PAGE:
Being Diagnosed With Eosinophilic Esophagitis (EoE) as an Adult and Cooking With a Limited Diet
Manage episode 348422593 series 2927358
Co-hosts Ryan Piansky and Holly Knotowicz, a speech-language pathologist who serves on APFED’s Health Sciences Advisory Council, talk with guest Stephanie Ulrich, NTP.
Stephanie Ulrich is a Nutritional Therapy Practitioner, allergy-friendly recipe developer, and patient advocate, living in Brooklyn, NY. Being diagnosed with eosinophilic esophagitis (EoE) and food allergies as an adult came as a complete surprise to Stephanie and left her feeling overwhelmed with learning how to navigate her new diagnosis. However, her love of food inspired her to experiment in the kitchen, developing nourishing allergy-friendly recipes that she shares on her website, The Open Cookbook. In addition, Stephanie is a health coach at ViuHealth, a virtual care solution designed to help people living with autoimmunity improve their everyday lives through a combination of data science and access to a dedicated clinician-led care team.
In this episode, Ryan and Holly discuss with Stephanie how she navigates life with allergies, asthma, and EoE. They discuss the impact the conditions have on her life, and her journey to diagnosis and finding her medical care team. This includes a discussion about how she changed careers because of her EoE diagnosis and began a website to share allergy-friendly recipes. Listen in for advice from Stephanie Ulrich for adults newly diagnosed with EoE.
Disclaimer: The information provided in this podcast is designed to support, not replace the relationship that exists between listeners and their healthcare providers. Opinions, information, and recommendations shared in this podcast are not a substitute for medical advice. Decisions related to medical care should be made with your healthcare provider. Opinions and views of guests and co-hosts are their own.
[1:25] Holly introduces today’s topic, Being Diagnosed with Eosinophilic Esophagitis (EoE) as an Adult and Cooking with a Limited Diet, and today’s guest, Stephanie Ulrich, a Nutritional Therapy Practitioner, allergy-friendly recipe developer, and patient advocate who was diagnosed with EoE as an adult.
[1:54] Stephanie specializes in supporting people with autoimmune diseases and a wide range of dietary restrictions. She knows what it is like to have a restricted diet. She grew up eating anything, but in her thirties, she was diagnosed with food allergies, EoE, and other autoimmune diseases. The diagnosis that impacts her the most is EoE.
[3:40] Stephanie noticed she had bad heartburn and coughing at night when she was trying to sleep for years before she was diagnosed with EoE. A few months before her EoE diagnosis, she started burping all the time. It was embarrassing. Her heartburn was getting worse. She went to a GI doctor who first thought it might be related to IBS.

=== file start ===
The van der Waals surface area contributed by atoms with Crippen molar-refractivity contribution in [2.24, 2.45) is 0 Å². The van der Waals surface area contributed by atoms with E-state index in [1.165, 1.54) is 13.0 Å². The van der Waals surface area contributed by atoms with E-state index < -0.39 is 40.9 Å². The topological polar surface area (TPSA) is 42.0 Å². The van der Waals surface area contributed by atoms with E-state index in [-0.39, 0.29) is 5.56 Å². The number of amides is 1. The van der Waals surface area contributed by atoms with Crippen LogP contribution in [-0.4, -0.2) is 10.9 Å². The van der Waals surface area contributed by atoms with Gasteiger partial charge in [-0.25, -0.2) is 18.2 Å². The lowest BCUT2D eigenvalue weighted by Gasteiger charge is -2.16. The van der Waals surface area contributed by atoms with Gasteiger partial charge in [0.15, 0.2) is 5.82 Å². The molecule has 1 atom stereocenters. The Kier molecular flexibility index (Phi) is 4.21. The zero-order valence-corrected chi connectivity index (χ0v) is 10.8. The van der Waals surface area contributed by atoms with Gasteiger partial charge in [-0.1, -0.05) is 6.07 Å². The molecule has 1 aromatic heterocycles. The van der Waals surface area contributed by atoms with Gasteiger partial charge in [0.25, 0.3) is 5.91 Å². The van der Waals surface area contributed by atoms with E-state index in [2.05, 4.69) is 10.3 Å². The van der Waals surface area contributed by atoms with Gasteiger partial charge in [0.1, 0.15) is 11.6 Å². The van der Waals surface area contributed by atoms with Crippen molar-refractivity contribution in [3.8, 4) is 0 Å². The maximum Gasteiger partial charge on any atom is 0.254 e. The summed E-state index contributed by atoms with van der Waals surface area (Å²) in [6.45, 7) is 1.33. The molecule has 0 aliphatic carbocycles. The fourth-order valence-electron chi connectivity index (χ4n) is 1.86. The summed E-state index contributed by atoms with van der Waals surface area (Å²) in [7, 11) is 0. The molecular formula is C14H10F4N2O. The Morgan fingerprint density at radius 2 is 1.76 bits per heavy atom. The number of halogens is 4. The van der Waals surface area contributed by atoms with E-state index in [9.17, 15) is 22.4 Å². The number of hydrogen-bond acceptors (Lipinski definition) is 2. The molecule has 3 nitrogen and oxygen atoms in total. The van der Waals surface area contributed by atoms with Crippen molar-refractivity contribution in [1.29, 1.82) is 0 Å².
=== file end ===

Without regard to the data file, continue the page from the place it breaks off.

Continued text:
[4:21] The doctor suggested an endoscopy for Stephanie but she put it off. Three months later, when she woke up and took a sip of water, she had the worst pain in her chest that she’d ever experienced. Everything got worse from there. Over the next month, Stephanie basically couldn’t eat. She couldn’t swallow. It was scary.
[4:58] When Stephanie had severe chest pain, her doctor sent her to urgent care. After an EKG, the doctor suggested it was GI-related. Stephanie was directed to a gastroenterologist. She booked an endoscopy. That gave her the diagnosis of EoE. Ryan and Holly relate to Stephanie’s symptoms.
[5:52] After Stephanie learned her doctor wasn’t experienced in treating EoE, she started on a journey to find a different doctor. This included attending an APFED patient education conference. She feels fortunate that she found a new doctor quickly.
[7:38] Stephanie uses an elimination diet and medication to treat her EoE. She does not eat the top nine food allergens, plus legumes, corn, most nightshades, most spices, etc. She is in the process of gradually adding food back into her diet in collaboration with her doctor. She is trying to add eight new foods a year. At her lowest point, she was restricted to five foods. Now she can eat at least 50 foods.
[8:21] Stephanie takes a swallowed steroid which has helped her expand her diet, so she is happy about that. She tells how good and bad days contrast for her. Food is emotional for her, and bad days are days when she misses the spontaneity of being able to go out and eat whatever she wants. The hardest days are travel days.
[9:56] Stephanie is still figuring out how to manage eating while traveling. She’s experimenting with shorter trips and getting accommodations with a kitchen included. Her first stop on a trip is the grocery store. She brings a suitcase filled with food and snacks.
[11:38] EoE has changed Stephanie’s career. She first met Ryan shortly after her diagnosis, when she was working as a landscape architect. The long working hours and significant travel were hard to manage. She spent all weekend prepping meals to eat at work and it was exhausting.
[13:01] Stephanie stepped away from her job as a landscape architect. She did freelance work for a few months and then went back to school to become a Nutritional Therapy Practitioner. EoE played a huge role in terms of choosing her career. Now she has a flexible schedule, works from home, and makes food during the day as she needs it.
[14:46] The Open Cookbook is where Stephanie shares allergy-friendly recipes and her experiences of living with EoE and other chronic conditions. She has made a lot of connections with people who have EoE and it has been great for her. She meets other people with EoE on her Instagram account. Developing the recipes helped her love food again.